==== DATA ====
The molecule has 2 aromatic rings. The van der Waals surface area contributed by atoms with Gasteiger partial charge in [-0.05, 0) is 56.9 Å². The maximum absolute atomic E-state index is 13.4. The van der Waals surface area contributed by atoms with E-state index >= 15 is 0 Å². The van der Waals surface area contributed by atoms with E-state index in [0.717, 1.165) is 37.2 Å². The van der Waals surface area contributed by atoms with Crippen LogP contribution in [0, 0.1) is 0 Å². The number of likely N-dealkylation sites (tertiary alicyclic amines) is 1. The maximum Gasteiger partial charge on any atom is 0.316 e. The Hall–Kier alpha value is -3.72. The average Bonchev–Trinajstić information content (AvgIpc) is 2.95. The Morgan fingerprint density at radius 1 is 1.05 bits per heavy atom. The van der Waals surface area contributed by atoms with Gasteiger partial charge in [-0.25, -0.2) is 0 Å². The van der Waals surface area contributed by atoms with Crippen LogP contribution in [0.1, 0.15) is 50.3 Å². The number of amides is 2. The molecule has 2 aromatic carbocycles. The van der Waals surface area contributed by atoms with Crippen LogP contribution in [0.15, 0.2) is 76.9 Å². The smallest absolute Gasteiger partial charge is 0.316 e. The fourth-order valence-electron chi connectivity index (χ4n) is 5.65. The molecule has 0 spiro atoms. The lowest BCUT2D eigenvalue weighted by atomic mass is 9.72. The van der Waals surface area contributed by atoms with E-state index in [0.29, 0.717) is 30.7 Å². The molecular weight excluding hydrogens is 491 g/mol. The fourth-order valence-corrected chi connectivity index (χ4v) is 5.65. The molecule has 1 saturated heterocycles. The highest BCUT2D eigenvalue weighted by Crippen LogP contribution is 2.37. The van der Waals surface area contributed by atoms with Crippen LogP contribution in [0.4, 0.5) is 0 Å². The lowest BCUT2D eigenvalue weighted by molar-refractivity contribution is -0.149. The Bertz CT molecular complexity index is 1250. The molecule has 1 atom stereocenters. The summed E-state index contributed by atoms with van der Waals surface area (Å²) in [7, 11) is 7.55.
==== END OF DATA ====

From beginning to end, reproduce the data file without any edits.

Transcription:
The molecule has 2 aromatic rings. The van der Waals surface area contributed by atoms with Gasteiger partial charge in [-0.05, 0) is 56.9 Å². The maximum absolute atomic E-state index is 13.4. The van der Waals surface area contributed by atoms with E-state index >= 15 is 0 Å². The van der Waals surface area contributed by atoms with E-state index in [0.717, 1.165) is 37.2 Å². The van der Waals surface area contributed by atoms with Crippen LogP contribution in [0, 0.1) is 0 Å². The number of likely N-dealkylation sites (tertiary alicyclic amines) is 1. The maximum Gasteiger partial charge on any atom is 0.316 e. The Hall–Kier alpha value is -3.72. The average Bonchev–Trinajstić information content (AvgIpc) is 2.95. The Morgan fingerprint density at radius 1 is 1.05 bits per heavy atom. The van der Waals surface area contributed by atoms with Gasteiger partial charge in [-0.25, -0.2) is 0 Å². The van der Waals surface area contributed by atoms with Crippen LogP contribution in [0.1, 0.15) is 50.3 Å². The number of amides is 2. The molecule has 2 aromatic carbocycles. The van der Waals surface area contributed by atoms with Crippen LogP contribution in [0.15, 0.2) is 76.9 Å². The smallest absolute Gasteiger partial charge is 0.316 e. The fourth-order valence-electron chi connectivity index (χ4n) is 5.65. The molecule has 0 spiro atoms. The lowest BCUT2D eigenvalue weighted by atomic mass is 9.72. The van der Waals surface area contributed by atoms with E-state index in [0.29, 0.717) is 30.7 Å². The molecular weight excluding hydrogens is 491 g/mol. The fourth-order valence-corrected chi connectivity index (χ4v) is 5.65. The molecule has 1 saturated heterocycles. The highest BCUT2D eigenvalue weighted by Crippen LogP contribution is 2.37. The van der Waals surface area contributed by atoms with Crippen LogP contribution in [0.4, 0.5) is 0 Å². The lowest BCUT2D eigenvalue weighted by molar-refractivity contribution is -0.149. The Bertz CT molecular complexity index is 1250. The molecule has 1 atom stereocenters. The summed E-state index contributed by atoms with van der Waals surface area (Å²) in [7, 11) is 7.55.